A Brown Woman part 3

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Mr. Pope gesticulated with thin hands and seemed upon the verge of eloquence. Then he spoke unanswerably. “But I love her,” he said.
John Gay`s reply was a subdued whistle. He, in common with the other guests of Lord Harcourt, at Nuneham Courtney, had wondered what would be the outcome of Mr. Alexander Pope`s intimacy with Sarah Drew. A month earlier the poet had sprained his ankle upon Amshot Heath, and this young woman had found him lying there, entirely helpless, as she returned from her evening milking. Being hale of person, she had managed to get the little hunchback to her home unaided. And since then Pope had often been seen with her.

The luxury

This much was common knowledge. That Mr. Pope proposed to marry the heroine of his misadventure afforded a fair mark for raillery, no doubt, but Gay, in common with the run of educated England in 1718, did not aspire to be facetious at Pope`s expense. The luxury was too costly. Offend the dwarf in any fashion, and were you the proudest duke at Court or the most inconsiderable rhymester in Petticoat Lane, it made no difference; there was no crime too heinous for “the great Mr. Pope`s” next verses to charge you with, and, worst of all, there was no misdoing so out of character that his adroit malignancy could not make it seem plausible.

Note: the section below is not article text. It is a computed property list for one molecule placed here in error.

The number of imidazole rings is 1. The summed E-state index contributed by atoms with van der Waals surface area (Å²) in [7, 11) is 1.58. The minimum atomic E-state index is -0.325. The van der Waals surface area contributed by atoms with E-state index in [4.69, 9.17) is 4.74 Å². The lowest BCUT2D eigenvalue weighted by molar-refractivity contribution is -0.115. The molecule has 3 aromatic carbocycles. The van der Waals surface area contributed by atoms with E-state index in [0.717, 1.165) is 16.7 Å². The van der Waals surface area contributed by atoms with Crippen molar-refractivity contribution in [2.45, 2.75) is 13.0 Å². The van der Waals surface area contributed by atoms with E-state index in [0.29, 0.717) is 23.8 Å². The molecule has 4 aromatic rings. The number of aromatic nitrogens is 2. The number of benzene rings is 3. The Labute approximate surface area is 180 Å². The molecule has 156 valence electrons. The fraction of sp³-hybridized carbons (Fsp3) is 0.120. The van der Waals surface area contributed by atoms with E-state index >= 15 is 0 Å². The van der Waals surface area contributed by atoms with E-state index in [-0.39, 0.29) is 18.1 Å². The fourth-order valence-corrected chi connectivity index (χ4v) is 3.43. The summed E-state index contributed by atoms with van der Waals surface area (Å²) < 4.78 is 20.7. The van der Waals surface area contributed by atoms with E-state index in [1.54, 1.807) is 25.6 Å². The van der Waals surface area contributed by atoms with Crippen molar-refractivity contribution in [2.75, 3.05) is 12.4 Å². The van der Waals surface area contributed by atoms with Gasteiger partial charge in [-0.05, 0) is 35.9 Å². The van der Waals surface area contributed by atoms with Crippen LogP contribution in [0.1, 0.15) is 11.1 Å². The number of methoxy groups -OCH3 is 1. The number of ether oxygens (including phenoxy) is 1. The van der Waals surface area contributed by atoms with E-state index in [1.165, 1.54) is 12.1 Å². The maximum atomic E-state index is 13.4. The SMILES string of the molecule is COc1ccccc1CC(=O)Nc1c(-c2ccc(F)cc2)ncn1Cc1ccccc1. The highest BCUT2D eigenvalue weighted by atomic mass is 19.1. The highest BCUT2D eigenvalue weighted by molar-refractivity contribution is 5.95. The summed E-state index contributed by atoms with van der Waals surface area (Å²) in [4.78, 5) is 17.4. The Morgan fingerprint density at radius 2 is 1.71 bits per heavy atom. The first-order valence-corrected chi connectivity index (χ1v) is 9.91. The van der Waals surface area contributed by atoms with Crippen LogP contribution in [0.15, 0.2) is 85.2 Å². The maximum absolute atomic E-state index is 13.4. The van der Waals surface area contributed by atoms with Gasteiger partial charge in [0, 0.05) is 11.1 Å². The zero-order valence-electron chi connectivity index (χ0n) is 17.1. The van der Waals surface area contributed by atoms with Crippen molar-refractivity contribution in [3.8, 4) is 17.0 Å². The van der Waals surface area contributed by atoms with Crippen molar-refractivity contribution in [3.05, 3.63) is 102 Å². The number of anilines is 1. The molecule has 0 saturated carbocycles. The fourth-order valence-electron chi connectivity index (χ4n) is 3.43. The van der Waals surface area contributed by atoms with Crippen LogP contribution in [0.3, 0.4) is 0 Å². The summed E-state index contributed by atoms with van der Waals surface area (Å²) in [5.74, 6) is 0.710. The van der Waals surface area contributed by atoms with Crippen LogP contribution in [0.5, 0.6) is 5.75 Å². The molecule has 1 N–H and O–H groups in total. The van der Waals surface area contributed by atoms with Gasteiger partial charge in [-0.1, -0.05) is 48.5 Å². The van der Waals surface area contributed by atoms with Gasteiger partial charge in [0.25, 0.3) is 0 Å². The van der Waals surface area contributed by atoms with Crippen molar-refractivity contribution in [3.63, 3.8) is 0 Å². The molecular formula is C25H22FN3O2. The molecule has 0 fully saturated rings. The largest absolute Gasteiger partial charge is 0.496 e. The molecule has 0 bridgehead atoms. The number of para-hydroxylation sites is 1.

Now, after another pause, Pope said, “I must be going now. Will you not wish me luck?”

“Why, Alexander why, hang it!” was Mr. Gay`s observation, “I believe that you are human after all, and not just a book in breeches.”

He thereby voiced a commentary patently uncalled-for, as Mr. Pope afterward reflected. Mr. Pope was then treading toward the home of old Frederick Drew. It was a gray morning in late July.

“I love her,” Pope had said. The fact was undeniable; yet an expression of it necessarily halts. Pope knew, as every man must do who dares conserve his energies to annotate the drama of life rather than play a part in it, the nature of that loneliness which this conservation breeds. Such persons may hope to win a posthumous esteem in the library, but it is at the bleak cost of making life a wistful transaction with foreigners. In such enforced aloofness Sarah Drew had come to him strong, beautiful, young, good and vital, all that he was not and had serenely befriended “the great Mr. Pope,” whom she viewed as a queer decrepit little gentleman of whom within a week she was un- feignedly fond.

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